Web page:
- Analyze a Primary Source
- Create a Mosaic with symbols, images and colors to express voting rights of all Americans
- Engage in Civic Action: Propose a 21st century civil rights or voting rights law
- How a Bill Becomes Law: The Case of the Civil Rights Act of 1964 from The Dirksen Congressional Center
- Voting Rights, Then and Now
Online Resources for the Voting Rights Act
- A Long Struggle for Freedom, Library of Congress
- The Civil War Curriculum: Post-1865: Effects of the War, Civil War Trust
- Full Text of the 14th Amendment
- Shelby County v. Holder (2014)
- Shelby County v. Holder and the Memory of Civil Rights Progress, National Constitution Center (November 25, 2013)
- 13 Things You Need to Know About the Fight Over Voting Rights
2. INVESTIGATE: Gender - Title IX of the Education Amendments of 1972
In 2019, 12-year-old Maddy Freking became only the 19th girl to play baseball with boys in the 72 year history of the Little League World Series; the first girl played in 1984 (learn more: A brief history of the 19 girls who have played in the Little League World Series). Maddy’s opportunity to play has its roots in Title IX, a landmark civil rights law prohibiting discrimination based on gender at educational institutions that receive federal funding.
Title IX declared: "No person in the United States shall, on the basis of sex, be excluded from participation in, be denied the benefits of, or be subjected to discrimination under any education program or activity receiving Federal financial assistance" (as cited in Harvard Title IX, 2020, para. 2)
Watch What is Title IX, a video from CNN, to learn more about this landmark law.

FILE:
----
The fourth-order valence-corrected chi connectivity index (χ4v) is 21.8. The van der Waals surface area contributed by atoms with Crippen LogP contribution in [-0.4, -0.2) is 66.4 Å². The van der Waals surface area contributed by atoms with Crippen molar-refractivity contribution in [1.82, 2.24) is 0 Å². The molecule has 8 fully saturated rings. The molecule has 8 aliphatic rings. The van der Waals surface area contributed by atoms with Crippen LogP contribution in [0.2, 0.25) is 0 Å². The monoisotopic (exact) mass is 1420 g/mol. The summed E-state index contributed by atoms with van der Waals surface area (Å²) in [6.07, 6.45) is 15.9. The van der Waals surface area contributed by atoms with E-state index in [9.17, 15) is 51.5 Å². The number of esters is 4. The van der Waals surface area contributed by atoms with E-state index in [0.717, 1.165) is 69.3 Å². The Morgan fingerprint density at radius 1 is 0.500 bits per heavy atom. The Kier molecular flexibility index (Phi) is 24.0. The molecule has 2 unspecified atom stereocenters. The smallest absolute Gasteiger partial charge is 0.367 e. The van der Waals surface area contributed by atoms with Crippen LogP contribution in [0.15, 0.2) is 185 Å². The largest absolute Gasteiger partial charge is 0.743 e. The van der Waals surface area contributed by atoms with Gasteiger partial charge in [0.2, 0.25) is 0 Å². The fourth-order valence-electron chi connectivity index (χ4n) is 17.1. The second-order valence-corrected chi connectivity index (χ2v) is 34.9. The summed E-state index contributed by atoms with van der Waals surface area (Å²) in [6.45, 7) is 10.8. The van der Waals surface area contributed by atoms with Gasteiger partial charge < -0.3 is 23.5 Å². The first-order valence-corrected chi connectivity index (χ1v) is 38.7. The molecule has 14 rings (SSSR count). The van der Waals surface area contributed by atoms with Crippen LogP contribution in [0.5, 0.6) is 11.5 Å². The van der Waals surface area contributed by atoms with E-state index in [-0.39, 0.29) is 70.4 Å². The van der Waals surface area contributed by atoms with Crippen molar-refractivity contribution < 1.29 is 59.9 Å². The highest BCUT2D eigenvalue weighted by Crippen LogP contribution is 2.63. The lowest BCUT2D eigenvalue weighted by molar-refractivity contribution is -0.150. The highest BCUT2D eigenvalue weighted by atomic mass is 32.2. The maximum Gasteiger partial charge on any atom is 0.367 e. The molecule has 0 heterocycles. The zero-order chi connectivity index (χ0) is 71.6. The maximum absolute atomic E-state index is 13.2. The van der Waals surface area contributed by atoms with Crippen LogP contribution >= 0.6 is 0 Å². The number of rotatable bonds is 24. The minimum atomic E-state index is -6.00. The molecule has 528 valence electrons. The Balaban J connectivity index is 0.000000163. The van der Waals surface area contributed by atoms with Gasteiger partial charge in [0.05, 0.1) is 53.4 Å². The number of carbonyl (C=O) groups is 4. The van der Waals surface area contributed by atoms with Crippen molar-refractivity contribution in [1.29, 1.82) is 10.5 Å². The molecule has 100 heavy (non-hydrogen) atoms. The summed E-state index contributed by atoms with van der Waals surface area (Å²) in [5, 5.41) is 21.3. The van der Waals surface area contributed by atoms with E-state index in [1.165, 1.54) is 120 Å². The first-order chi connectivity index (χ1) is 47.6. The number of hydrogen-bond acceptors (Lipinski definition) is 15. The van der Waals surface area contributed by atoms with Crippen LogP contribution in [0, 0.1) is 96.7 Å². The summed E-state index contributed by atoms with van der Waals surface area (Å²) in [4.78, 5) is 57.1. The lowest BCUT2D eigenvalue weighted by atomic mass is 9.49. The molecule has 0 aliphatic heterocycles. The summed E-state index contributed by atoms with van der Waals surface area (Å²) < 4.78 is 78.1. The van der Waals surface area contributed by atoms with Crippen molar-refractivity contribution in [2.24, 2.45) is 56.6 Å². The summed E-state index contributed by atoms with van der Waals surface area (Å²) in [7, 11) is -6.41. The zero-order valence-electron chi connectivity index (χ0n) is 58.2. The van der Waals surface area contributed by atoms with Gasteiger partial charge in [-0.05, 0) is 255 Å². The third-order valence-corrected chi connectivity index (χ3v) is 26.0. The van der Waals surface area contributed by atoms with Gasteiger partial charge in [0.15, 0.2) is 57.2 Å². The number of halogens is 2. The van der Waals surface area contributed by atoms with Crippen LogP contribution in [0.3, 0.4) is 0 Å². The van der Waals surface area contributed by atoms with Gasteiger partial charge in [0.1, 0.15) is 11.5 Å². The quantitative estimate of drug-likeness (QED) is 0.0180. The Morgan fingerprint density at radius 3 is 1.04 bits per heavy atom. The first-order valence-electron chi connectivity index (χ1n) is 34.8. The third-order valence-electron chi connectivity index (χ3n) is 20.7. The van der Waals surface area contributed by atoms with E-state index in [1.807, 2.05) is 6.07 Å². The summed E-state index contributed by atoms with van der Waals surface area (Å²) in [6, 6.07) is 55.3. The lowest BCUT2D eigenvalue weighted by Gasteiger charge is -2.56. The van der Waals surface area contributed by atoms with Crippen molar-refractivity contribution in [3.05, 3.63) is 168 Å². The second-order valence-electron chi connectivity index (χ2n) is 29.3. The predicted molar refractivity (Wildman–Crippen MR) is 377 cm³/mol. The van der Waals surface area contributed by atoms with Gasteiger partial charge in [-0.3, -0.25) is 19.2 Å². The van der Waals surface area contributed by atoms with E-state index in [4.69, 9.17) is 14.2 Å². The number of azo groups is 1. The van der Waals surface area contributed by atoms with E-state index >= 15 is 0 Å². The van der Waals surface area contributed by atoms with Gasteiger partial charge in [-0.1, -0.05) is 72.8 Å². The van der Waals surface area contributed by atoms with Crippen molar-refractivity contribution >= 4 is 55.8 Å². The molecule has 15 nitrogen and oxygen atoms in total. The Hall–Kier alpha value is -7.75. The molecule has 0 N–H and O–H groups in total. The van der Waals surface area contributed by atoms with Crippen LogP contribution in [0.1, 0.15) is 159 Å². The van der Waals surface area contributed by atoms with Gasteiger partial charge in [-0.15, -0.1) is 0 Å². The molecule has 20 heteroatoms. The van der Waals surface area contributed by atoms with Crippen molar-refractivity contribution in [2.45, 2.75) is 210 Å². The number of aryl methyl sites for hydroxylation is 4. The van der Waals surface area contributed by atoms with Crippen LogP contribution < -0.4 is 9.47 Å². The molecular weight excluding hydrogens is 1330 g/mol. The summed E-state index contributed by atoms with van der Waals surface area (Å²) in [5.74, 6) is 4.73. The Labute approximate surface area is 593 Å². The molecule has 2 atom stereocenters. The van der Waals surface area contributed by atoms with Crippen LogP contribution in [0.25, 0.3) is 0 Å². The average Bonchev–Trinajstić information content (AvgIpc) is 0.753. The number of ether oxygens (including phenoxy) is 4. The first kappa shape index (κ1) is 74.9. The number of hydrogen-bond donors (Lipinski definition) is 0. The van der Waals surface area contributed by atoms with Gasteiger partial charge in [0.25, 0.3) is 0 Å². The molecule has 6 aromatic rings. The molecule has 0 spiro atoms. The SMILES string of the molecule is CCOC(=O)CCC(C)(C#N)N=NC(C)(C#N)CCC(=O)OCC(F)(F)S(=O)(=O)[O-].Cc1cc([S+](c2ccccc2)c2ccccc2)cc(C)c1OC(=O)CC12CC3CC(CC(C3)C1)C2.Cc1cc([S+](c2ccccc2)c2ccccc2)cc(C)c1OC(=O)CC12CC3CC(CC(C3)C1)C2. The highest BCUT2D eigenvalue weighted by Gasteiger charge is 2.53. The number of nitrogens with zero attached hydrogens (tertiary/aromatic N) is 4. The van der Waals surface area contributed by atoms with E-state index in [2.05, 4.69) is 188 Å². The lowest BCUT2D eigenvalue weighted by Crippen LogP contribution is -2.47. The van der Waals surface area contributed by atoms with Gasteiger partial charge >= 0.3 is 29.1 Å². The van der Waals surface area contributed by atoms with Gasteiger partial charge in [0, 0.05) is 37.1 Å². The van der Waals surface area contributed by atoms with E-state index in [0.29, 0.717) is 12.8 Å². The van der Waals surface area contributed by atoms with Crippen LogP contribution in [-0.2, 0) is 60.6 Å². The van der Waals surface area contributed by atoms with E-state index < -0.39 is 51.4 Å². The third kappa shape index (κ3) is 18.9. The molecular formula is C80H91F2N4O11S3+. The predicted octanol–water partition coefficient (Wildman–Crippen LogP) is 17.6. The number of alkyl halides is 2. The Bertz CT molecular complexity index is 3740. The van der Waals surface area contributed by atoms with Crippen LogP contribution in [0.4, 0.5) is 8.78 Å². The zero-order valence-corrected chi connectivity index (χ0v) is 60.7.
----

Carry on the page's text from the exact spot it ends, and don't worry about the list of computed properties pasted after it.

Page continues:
Most of us think in terms of how Title IX has transformed athletics and sports for girls and women. Before Title IX, only one in 27 girls participated in high school sports; by 2019, the number was two in five.
But sports was not the only area of gender relationships impacted by this law. Before Title IX, only 7% of law degrees and 9% of medical degrees were earned by women. Currently women earn 47% of law degrees and 48% of medical degrees. Furthermore, by prohibiting sexual discrimination, Title IX made verbal or written harassment, sexual assault, stalking, and domestic violence crimes, greatly enhancing safety for women.
Suggested Learning Activities
- Analyze Gender Stereotypes in Works of Art
- Use art resources from Can Girls Do That? Wadsworth Atheneum Museum of Art
- Students make their own portraits that prove that stereotypes are not always accurate.
Online Resources for Title IX and Combating Gender Stereotypes
- The Impact of Title IX Lesson Plan
- Striving for Gender Equity in Athletics Learning Activities, Gilder Lehrman Institute of American History
- Title IX at 40, Teaching Tolerance Magazine
- Gender Equality in Athletics
- Title IX Frequently Asked Questions, NCAA
- Title IX--Gender Equity in Education, American Civil Liberties Union
2.1. ENGAGE: When Can Girls and Boys Compete Together in Athletic Events?
While girls in this country have always played sports and games for fun, formal athletic participation and competition for women did not happen until the 1880s with the forming of separate clubs where females could play tennis, croquet, bowling and archery—although often under different rules than for men.
- The first intercollegiate basketball game between women teams was played in 1896 (Bell, 2008).
- The first women’s amateur golf tournament was held in 1895. Women’s hockey teams started in the 1910s and 1920s, particularly in Canada and the Pacific Northwest.
- Women’s hockey was added as an Olympic event in 1998.
- The first professional sports league for women, the All-American Girls Baseball League (showcased in the movie A League of Their Own) was started in 1943, during World War II.
The nation’s most prominent mid-20th century woman athlete was Babe Didrikson Zaharias. A multisport star in track and field events (shot put, hurdles, and high jump), baseball, and golf, she set numerous records in different sports and could outperform males in each (About "Babe" Didrikson Zaharias).
Didrikson qualified for all five individual women's track and field events in the 1932 Olympics, but was allowed to compete in only three of them. The Ladies Professional Golf Association (LPGA) was established in 1950; Babe Zaharias as one of the original 13 founders. For more on her life and times, visit the resourcesforhistoryteachers wiki page, Babe Didrikson Zaharias, Woman Athlete and Equality Pioneer.